Experts maintain that the Surrogacy Regulation Bill, 2016, is a “violation of basic rights of privacy and fundamental rights of reproductive autonomy.” The bill is yet to be tabled in Parliament.
The bill proposes an absolute ban on commercial surrogacy. It restricts altruistic surrogacy ( which means blood relative) to infertile Indian couples who are married legally for at least five years. Additionally, the husband should be between 26 and 55 years of age and the wife 23 to 50 years of age.
The most controversial and disputable aspect of the bill is that Indians residing overseas, citizens from other nationalities, unmarried or engaged couples, single parents, live-in and homosexual couples cannot engage in surrogacy. The bill also cites that only a blood relative, who is married and is herself supporting a child, and is not an NRI or a foreigner, is allowed to be a surrogate mother, and that too only once in a lifetime. Indian couples who sustain biological or adopted children are barred from resorting to surrogacy. Furthermore, in the undertaken surrogacy contract, the parents are not allowed to compensate the surrogate mother in any way other than the required medical expenses.
Commercial surrogacy in any form will result in a 10-year term in jail and a penalty of Rs 10 lakh.
The draft bill appears to have been framed without addressing the actual concerns of the surrogacy arrangements in India. Experts believe that t he state cannot interfere in the paernthood decision of an individual whether by artificial means or surrogacy. The bill needs to be debated and thrown open for the stakeholders’ concerns and opinions.
Chithra P. George, a lawyer based in Kerala said, “The draft surrogacy bill gives an impression that it has been framed without addressing the actual concerns of the surrogacy arrangements in the country. The proposed legislation may do more harm than good by leading to the exploitation of surrogates through coercion and undue influence or by trafficking them to permissible jurisdictions”. She further added, “Another aspect of the Bill is that to enter into a surrogacy arrangement, it is a prerequisite for the commissioning couple to not have any physically and mentally fit biological or adopted children. This provision appears as an imposition by a police state on the rights of a couple to procreate through the means of their choice”.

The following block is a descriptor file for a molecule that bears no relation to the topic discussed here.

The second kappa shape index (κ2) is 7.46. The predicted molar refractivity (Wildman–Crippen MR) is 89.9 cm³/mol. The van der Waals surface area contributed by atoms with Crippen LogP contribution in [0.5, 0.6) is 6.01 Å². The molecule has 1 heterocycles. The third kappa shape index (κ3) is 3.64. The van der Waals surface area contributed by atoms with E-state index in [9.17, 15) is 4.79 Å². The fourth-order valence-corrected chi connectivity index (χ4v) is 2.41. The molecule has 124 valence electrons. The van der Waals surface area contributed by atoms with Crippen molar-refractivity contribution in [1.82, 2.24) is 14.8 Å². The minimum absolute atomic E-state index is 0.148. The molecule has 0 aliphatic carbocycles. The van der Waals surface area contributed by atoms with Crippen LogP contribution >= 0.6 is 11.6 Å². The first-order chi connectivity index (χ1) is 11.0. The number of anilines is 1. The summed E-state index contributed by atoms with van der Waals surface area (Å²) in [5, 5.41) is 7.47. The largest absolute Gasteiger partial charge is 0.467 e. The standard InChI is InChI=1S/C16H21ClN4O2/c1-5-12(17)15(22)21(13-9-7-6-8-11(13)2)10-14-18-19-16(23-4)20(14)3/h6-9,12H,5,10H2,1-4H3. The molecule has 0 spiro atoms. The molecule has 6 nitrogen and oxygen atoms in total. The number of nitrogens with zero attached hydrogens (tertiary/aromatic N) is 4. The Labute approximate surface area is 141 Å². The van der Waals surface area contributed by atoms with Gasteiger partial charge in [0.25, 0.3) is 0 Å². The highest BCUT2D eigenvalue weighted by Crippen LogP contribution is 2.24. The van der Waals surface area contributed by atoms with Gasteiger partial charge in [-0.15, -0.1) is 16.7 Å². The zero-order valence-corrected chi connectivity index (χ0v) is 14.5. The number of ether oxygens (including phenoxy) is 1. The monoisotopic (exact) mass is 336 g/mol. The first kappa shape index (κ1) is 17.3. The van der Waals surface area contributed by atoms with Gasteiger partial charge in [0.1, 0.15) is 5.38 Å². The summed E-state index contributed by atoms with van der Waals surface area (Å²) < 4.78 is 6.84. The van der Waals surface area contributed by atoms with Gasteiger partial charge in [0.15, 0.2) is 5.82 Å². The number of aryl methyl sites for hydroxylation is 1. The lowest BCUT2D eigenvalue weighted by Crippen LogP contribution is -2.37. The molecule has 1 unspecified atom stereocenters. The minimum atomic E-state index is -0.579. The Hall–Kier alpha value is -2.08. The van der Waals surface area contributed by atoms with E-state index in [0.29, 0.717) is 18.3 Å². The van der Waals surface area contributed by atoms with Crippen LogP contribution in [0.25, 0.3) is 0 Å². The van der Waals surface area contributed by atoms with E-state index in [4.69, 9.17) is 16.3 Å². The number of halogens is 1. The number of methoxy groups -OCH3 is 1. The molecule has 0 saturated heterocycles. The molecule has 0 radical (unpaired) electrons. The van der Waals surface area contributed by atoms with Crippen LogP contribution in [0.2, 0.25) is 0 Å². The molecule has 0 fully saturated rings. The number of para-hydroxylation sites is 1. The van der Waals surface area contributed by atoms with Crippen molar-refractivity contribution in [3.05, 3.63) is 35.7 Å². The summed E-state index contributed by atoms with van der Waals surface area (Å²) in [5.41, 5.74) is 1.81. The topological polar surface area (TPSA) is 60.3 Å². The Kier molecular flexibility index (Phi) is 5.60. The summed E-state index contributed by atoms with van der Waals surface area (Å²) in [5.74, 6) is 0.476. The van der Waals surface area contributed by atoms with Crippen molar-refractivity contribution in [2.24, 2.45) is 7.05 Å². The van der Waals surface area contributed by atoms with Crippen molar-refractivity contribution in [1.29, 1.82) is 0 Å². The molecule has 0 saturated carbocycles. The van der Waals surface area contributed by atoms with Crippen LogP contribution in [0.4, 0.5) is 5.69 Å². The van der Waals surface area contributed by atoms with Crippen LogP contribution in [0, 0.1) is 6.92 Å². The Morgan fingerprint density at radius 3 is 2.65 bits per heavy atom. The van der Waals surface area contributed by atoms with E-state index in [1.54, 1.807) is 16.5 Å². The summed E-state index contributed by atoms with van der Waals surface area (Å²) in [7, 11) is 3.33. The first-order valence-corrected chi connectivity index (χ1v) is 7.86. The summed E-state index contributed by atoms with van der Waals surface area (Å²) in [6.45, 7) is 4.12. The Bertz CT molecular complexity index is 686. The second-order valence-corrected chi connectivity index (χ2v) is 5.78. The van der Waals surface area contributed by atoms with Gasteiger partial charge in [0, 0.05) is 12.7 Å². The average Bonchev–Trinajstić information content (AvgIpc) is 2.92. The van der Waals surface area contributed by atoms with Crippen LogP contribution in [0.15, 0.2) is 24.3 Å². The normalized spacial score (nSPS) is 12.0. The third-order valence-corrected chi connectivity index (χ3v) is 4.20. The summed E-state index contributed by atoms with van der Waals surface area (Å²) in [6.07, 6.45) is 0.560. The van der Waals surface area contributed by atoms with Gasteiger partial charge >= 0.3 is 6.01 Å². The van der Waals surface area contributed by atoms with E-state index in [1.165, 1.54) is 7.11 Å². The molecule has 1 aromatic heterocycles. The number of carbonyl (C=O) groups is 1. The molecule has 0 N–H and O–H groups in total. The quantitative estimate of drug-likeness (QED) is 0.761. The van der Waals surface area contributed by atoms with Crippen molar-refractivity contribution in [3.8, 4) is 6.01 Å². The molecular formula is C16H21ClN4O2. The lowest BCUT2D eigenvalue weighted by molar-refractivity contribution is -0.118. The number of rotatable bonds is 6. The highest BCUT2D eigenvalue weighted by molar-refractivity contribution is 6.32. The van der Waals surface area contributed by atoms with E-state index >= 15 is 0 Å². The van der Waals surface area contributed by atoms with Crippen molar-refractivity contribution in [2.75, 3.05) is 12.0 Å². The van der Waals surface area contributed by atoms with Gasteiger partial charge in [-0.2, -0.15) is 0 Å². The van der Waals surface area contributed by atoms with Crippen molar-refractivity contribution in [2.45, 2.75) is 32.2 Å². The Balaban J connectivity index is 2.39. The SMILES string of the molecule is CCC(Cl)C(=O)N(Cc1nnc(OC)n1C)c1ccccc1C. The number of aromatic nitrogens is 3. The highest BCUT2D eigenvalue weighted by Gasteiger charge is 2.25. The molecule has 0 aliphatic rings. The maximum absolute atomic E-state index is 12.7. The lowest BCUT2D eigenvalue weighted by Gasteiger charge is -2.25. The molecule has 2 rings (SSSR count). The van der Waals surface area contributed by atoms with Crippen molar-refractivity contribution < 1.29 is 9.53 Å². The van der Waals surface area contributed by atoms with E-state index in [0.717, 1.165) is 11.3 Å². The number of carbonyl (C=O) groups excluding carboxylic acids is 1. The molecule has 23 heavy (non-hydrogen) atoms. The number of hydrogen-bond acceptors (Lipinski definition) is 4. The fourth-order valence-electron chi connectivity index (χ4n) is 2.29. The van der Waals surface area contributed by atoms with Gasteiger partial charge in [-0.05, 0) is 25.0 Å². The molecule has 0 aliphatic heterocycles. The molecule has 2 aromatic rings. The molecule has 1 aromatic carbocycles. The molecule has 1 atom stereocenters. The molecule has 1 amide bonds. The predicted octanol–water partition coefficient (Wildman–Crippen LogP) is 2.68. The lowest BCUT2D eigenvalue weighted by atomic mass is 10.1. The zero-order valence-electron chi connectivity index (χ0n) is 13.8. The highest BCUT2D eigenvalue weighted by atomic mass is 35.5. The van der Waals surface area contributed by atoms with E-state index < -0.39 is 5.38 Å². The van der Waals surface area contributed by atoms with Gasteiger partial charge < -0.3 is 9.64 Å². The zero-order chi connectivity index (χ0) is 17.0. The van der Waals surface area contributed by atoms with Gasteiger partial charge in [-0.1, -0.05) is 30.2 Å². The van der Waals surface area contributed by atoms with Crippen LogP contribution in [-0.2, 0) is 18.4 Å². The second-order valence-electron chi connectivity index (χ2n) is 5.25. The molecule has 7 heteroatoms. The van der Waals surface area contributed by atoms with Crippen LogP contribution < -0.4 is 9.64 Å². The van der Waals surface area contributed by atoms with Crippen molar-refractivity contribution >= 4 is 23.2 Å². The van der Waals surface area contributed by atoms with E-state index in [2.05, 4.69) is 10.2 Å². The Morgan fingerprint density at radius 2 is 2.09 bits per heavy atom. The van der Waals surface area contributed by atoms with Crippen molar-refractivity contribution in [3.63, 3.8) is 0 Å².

Anil Malhotra, a practising lawyer who regularly appears as a counsel in the Supreme Court of India said, “The right to life enshrines the right of reproductive autonomy, inclusive of the right to procreation and parenthood, which is not within the domain of the State, and does not warrant interference of a fundamental right. It is for the person and not the State to decide modes of parenthood. It is the prerogative of person(s) to have children born naturally or by surrogacy in which the State, constitutionally and legally cannot interfere or impose itself. Moreover, infertility cannot be made compulsory to undertake surrogacy. The proposed law ought to be put in public domain for viewpoints of stakeholders before the Parliamentarians debate on it. Democratically, all perspectives must be considered before opinions voiced, conclusions drawn and decisions are taken or announced. The view of the Government cannot be super imposed over the will of the people”.
Altruistic surrogacy formulated in the bill curtails both probable surrogate mothers as well as couples who desire or long for an offspring. Partners who cannot find willing blood relatives have merely one option left and that is adoption. In other countries where altruistic surrogacy is legal, it is not limited only to relatives and singular pregnancies unlike India.